Iran has previously denied responsibility for hacking operations, but an AP analysis of its targets suggests that Charming Kitten is working in close alignment with the Islamic Republic’s interests. The most striking among them were the nuclear officials — a scientist working on a civilian nuclear project for the Pakistan’s Ministry of Defense, a senior operator at the Research and Training Reactor in the Jordanian city of Ramtha, and a high-ranking researcher at the Atomic Energy Commission of Syria.
The trio suggested a general interest in nuclear technology and administration. Others on the hit list — such as Guy Roberts, the U.S. Assistant Secretary of Defense for Nuclear, Chemical, and Biological Defense Programs — pointed to an eagerness to keep track of officials charged with overseeing America’s nuclear arsenal.
"This is something I’ve been worried about," Roberts said when alerted to his presence on the list.
Aside from policy makers involved with the initial Iran deal negotiated under the Obama administration, the hackers also targeted a Honeywell employee in charge of the industrial giant's "emerging technology" unit...
Like the Russian hackers who have chased after America’s drone, space and submarine secrets, the list indicates that Iranian spies were also interested in the world of U.S. defense companies. One of those targeted is a senior director of “breakthrough technology” at the aerospace arm of Honeywell International Inc., the New Jersey-based industrial conglomerate; another is a vice president at Virginia-based Science Applications International Corp., a prominent Pentagon contractor.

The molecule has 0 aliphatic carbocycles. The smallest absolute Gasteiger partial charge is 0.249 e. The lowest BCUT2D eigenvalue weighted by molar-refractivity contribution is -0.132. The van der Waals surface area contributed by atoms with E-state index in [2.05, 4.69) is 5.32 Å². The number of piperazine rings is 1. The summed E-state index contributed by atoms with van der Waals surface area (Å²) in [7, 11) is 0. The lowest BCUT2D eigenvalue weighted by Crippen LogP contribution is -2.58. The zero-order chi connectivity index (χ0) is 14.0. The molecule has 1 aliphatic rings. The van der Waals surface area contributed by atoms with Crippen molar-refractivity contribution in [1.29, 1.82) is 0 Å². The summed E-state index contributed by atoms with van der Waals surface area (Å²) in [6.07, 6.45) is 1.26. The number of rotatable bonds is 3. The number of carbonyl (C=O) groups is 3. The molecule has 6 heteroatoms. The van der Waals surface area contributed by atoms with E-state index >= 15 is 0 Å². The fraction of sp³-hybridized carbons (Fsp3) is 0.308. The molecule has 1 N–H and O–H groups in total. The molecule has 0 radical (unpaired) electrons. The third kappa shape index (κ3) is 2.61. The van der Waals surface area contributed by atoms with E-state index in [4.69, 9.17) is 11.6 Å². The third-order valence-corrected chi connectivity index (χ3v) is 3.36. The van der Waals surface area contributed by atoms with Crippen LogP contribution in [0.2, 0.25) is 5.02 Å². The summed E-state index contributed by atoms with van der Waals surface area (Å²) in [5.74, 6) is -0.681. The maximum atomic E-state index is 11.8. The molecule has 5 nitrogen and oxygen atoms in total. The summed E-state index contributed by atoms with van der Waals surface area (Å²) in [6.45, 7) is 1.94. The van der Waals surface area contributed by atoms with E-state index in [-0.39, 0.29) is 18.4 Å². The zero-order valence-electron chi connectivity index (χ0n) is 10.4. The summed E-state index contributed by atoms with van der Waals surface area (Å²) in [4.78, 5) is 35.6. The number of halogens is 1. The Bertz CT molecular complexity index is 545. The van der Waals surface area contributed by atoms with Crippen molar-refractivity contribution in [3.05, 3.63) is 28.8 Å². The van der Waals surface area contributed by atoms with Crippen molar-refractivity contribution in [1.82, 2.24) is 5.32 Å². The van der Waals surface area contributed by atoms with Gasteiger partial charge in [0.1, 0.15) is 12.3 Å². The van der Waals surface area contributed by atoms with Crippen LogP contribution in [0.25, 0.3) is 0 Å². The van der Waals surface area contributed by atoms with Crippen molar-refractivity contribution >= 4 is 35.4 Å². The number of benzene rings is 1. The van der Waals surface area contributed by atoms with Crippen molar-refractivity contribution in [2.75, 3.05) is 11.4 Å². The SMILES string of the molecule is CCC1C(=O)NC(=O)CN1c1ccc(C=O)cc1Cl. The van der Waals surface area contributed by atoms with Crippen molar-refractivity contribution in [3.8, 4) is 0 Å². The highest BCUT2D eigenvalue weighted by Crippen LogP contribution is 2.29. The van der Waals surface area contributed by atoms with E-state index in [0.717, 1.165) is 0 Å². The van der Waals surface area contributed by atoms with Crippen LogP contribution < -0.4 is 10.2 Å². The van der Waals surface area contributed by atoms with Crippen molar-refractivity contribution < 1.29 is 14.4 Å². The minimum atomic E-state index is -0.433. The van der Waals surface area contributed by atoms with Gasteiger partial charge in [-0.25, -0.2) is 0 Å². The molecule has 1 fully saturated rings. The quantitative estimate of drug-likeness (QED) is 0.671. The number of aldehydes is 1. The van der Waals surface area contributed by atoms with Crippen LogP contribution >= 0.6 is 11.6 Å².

Honeywell said it was aware that one of its employees had their personal account “exposed,” adding that there was no evidence that the company’s network was compromised. SAIC said it found no trace of any hacking attempt against its employee’s account.
...As well as - bizarrely enough - an intern at a DC think tank.
Another Charming Kitten target was an intern working for the Foundation for Defense of Democracies, a Washington think tank that has been one of the Iran deal’s fiercest critics. How the intern — whose email isn’t public and whose name appears nowhere on the organization’s website — crossed the hackers’ radar is not clear. The foundation issued a statement calling the revelation “yet another indicator that Iran must be viewed as a nefarious actor in all theatres in which it operates.”
And, of course, Treasury Department employees tasked with enforcing the sanctions against Iran.
An analysis of Certfa’s data shows the group targeted at least 13 U.S. Treasury employees’ personal emails, including one belonging to a director at the Financial Crimes Enforcement Network, which fights money laundering and terror financing, and one used by the Iran licensing chief at the Office of Foreign Asset Control, which is in charge of enforcing U.S. sanctions. But a few employees’ LinkedIn profiles referenced back office jobs or routine tax work.
That suggested “a fairly scattershot attempt,” said Clay Stevenson, a former Treasury official who now consults on sanctions and was himself targeted by Charming Kitten.
Cyberwarfare has been a feature of US-Iranian relations for decades (remember Stuxnet?). We now await revelations that, in addition to trying to steal nuclear secrets, the Iranians also sought to "destabilize" the US by circulating memes with pro-BML and pro-Hillary Clinton messaging.